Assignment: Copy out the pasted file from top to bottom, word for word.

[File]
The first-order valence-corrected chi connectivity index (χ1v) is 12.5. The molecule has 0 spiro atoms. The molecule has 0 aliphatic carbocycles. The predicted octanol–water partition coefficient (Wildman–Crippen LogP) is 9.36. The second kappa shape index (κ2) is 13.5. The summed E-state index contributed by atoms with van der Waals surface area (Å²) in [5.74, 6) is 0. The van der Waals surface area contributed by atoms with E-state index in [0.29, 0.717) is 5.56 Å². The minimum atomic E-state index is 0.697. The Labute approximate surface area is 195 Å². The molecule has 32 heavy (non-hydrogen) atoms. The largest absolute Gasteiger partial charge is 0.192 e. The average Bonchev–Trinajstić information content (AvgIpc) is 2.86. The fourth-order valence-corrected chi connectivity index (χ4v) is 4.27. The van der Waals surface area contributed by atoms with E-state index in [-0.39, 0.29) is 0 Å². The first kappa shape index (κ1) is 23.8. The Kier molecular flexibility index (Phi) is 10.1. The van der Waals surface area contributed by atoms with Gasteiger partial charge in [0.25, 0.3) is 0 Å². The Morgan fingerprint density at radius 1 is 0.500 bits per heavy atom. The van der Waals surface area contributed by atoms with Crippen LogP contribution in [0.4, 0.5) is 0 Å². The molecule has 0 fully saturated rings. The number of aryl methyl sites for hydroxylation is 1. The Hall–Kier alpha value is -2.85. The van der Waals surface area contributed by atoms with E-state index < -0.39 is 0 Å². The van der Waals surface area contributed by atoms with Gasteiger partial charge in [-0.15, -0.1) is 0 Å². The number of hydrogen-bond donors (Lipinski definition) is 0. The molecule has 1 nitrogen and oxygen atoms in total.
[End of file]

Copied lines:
The first-order valence-corrected chi connectivity index (χ1v) is 12.5. The molecule has 0 spiro atoms. The molecule has 0 aliphatic carbocycles. The predicted octanol–water partition coefficient (Wildman–Crippen LogP) is 9.36. The second kappa shape index (κ2) is 13.5. The summed E-state index contributed by atoms with van der Waals surface area (Å²) in [5.74, 6) is 0. The van der Waals surface area contributed by atoms with E-state index in [0.29, 0.717) is 5.56 Å². The minimum atomic E-state index is 0.697. The Labute approximate surface area is 195 Å². The molecule has 32 heavy (non-hydrogen) atoms. The largest absolute Gasteiger partial charge is 0.192 e. The average Bonchev–Trinajstić information content (AvgIpc) is 2.86. The fourth-order valence-corrected chi connectivity index (χ4v) is 4.27. The van der Waals surface area contributed by atoms with E-state index in [-0.39, 0.29) is 0 Å². The first kappa shape index (κ1) is 23.8. The Kier molecular flexibility index (Phi) is 10.1. The van der Waals surface area contributed by atoms with Gasteiger partial charge in [0.25, 0.3) is 0 Å². The Morgan fingerprint density at radius 1 is 0.500 bits per heavy atom. The van der Waals surface area contributed by atoms with Crippen LogP contribution in [0.4, 0.5) is 0 Å². The molecule has 0 fully saturated rings. The number of aryl methyl sites for hydroxylation is 1. The Hall–Kier alpha value is -2.85. The van der Waals surface area contributed by atoms with E-state index < -0.39 is 0 Å². The van der Waals surface area contributed by atoms with Gasteiger partial charge in [-0.15, -0.1) is 0 Å². The number of hydrogen-bond donors (Lipinski definition) is 0. The molecule has 1 nitrogen and oxygen atoms in total.